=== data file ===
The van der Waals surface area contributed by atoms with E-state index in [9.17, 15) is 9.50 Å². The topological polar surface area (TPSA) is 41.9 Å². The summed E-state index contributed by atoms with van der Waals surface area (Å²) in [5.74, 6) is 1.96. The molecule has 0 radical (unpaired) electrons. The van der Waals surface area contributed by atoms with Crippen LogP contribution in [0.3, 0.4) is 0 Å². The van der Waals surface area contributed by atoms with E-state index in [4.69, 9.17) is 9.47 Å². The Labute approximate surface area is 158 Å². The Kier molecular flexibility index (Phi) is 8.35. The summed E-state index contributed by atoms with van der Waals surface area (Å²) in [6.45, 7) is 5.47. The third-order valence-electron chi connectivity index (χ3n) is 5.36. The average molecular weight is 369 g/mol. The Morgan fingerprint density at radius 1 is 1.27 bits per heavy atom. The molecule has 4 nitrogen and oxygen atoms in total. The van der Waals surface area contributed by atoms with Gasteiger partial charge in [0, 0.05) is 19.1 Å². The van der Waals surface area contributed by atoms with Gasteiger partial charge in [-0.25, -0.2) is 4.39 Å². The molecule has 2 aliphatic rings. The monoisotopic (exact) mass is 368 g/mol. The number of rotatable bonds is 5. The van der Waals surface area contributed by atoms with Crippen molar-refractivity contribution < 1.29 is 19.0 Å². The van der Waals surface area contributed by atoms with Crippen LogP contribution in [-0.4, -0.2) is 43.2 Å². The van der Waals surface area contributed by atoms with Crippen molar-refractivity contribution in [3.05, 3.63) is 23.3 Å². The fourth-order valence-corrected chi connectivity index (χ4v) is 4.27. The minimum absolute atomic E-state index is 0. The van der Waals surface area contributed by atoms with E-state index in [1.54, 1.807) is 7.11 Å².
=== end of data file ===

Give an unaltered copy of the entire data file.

The van der Waals surface area contributed by atoms with E-state index in [9.17, 15) is 9.50 Å². The topological polar surface area (TPSA) is 41.9 Å². The summed E-state index contributed by atoms with van der Waals surface area (Å²) in [5.74, 6) is 1.96. The molecule has 0 radical (unpaired) electrons. The van der Waals surface area contributed by atoms with Crippen LogP contribution in [0.3, 0.4) is 0 Å². The van der Waals surface area contributed by atoms with E-state index in [4.69, 9.17) is 9.47 Å². The Labute approximate surface area is 158 Å². The Kier molecular flexibility index (Phi) is 8.35. The summed E-state index contributed by atoms with van der Waals surface area (Å²) in [6.45, 7) is 5.47. The third-order valence-electron chi connectivity index (χ3n) is 5.36. The average molecular weight is 369 g/mol. The Morgan fingerprint density at radius 1 is 1.27 bits per heavy atom. The molecule has 4 nitrogen and oxygen atoms in total. The van der Waals surface area contributed by atoms with Gasteiger partial charge in [0, 0.05) is 19.1 Å². The van der Waals surface area contributed by atoms with Gasteiger partial charge in [-0.25, -0.2) is 4.39 Å². The molecule has 2 aliphatic rings. The monoisotopic (exact) mass is 368 g/mol. The number of rotatable bonds is 5. The van der Waals surface area contributed by atoms with Crippen molar-refractivity contribution < 1.29 is 19.0 Å². The van der Waals surface area contributed by atoms with Crippen LogP contribution in [-0.4, -0.2) is 43.2 Å². The van der Waals surface area contributed by atoms with Crippen molar-refractivity contribution in [3.05, 3.63) is 23.3 Å². The fourth-order valence-corrected chi connectivity index (χ4v) is 4.27. The minimum absolute atomic E-state index is 0. The van der Waals surface area contributed by atoms with E-state index in [1.54, 1.807) is 7.11 Å².